This extremely unoriginal title just popped up, and I am a bit of a believer in going with these things. It is a beautiful day, actually; maximum 30, but only about 26-27 outside, and very dry, so it feels mild. I went outside and did some watering earlier, including some hand watering for the hoya bush and a rather sick looking azalea in a tub that I have been nursing along for months. I gave this some compost and this has made it look healthier; it now has little green shoots along the branches. It needs a feed, which it is about to receive when I get to it.
Otherwise I have been making phone calls and appointments and ripping some discs to my MP3 player; all very uneventful. I have to be out this afternoon, and because it is going to be hot, I hit on the idea of going to see a movie. The only one with a suitable time is Loving Vincent, so I am going to see that. It should be nice to look at at worst. Had a fairly average night, but I am quite used to it by now. There is a meeting of the Prostate Cancer Support Group tomorrow morning in Box Hill, at which I should get some information about new treatments, particularly those involving radiation. (Jeremy said this was one of the options for me; this will be decided post the next PSA test, to be performed mid-December.)
An odd circumstance occurred this morning. I had to put the tablet on the charger, and my phone was getting a bit low as well. So I thought I would use the laptop to do the MP3s, checking a web site, etc. It turned out that I hadn’t switched this on the last time I had plugged it back in, so it was nearly empty. What might this be called: digital drought? Cyber-withdrawal? Anyway, it made me realise how much I have been relying on these various devices to communicate. It wasn’t always so, of course; once people read books, wrote letters, and so on. So I read a bit more of Godel, Escher, Bach for a while, before I ended up using the laptop plugged in. Just reading or listening to music definitely requires more concentration and the need to overcome FOMO.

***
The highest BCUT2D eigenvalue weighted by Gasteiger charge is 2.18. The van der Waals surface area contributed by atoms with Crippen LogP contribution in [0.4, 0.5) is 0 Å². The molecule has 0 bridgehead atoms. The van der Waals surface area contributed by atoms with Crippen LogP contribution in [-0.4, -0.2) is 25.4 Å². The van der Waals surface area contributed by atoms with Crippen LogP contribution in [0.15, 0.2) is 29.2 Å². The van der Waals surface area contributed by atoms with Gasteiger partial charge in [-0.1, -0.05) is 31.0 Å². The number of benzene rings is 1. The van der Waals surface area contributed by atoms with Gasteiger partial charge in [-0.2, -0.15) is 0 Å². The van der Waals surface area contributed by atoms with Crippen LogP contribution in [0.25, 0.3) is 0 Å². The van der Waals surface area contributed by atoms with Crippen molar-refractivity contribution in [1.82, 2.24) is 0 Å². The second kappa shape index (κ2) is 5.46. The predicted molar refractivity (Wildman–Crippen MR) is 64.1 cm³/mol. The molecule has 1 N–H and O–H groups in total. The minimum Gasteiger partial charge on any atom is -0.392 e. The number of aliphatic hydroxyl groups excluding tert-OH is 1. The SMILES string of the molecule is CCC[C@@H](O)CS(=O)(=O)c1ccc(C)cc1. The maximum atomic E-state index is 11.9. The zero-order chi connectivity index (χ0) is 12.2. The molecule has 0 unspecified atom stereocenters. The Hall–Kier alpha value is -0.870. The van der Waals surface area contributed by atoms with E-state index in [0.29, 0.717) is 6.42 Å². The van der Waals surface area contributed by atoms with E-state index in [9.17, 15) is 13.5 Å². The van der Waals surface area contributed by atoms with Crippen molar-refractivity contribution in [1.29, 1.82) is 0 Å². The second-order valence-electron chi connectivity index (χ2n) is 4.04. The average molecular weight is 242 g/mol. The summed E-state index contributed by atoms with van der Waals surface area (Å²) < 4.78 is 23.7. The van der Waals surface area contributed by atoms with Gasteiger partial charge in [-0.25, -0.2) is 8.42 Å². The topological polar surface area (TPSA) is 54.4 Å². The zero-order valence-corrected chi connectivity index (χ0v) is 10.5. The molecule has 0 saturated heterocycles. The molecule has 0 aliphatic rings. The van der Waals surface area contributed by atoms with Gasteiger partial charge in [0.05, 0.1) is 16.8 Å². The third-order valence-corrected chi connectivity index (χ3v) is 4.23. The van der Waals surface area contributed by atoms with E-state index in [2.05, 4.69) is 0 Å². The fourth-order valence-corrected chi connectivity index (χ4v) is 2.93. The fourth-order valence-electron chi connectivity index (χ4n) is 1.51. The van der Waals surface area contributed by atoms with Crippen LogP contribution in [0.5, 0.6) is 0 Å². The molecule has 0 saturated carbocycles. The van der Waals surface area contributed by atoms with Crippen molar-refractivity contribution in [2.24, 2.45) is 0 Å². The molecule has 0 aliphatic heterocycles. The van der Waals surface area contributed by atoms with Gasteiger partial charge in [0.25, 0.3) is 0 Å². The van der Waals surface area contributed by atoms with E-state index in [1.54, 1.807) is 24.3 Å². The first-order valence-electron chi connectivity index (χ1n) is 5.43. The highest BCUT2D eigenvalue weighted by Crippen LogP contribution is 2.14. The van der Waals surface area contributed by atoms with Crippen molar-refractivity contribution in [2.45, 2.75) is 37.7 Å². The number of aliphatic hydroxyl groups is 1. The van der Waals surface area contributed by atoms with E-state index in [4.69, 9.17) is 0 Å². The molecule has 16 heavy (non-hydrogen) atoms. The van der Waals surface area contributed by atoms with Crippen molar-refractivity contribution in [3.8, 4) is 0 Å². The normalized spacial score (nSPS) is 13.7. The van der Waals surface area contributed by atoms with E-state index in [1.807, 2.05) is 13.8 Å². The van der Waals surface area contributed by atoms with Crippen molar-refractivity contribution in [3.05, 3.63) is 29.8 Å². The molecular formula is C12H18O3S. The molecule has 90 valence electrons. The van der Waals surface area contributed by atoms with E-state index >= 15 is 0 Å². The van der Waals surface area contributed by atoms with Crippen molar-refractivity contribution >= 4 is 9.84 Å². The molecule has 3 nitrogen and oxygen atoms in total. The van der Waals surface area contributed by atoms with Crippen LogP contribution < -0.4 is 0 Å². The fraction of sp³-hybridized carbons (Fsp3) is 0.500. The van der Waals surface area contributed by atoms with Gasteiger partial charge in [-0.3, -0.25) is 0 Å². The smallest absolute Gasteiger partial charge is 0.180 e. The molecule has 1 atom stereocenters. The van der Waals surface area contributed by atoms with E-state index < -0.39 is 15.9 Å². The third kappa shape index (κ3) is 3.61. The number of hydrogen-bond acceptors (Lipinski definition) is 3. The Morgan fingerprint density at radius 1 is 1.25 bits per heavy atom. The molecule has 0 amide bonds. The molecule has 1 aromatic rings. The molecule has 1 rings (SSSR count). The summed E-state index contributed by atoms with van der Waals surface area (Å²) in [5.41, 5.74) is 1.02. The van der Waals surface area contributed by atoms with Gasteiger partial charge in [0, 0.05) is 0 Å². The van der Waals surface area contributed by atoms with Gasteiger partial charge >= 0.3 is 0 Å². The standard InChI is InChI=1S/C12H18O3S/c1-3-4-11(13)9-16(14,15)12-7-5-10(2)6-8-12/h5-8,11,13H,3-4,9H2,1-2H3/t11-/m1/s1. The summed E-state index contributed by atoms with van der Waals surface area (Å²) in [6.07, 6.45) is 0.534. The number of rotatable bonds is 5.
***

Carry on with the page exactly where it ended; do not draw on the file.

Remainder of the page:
Have been feeling quite sad now and again, but this is to be expected. We have had some difficult news to assimilate. This last fortnight, however, with my beloved at home with me, has been wonderful, mostly very serene. We are closer now, I believe. These words from A strange place, courtesy of the wonderful YANA site, definitely apply. The author, Terry Herbert, is describing the experience of men who have worked through prostate cancer to the remission stage.
They appreciate life and their loved ones more. They enjoy each day because they have had an intimation of mortality. It seems ironic that we have to be diagnosed with a life-threatening disease before we truly appreciate how wonderful our lives are.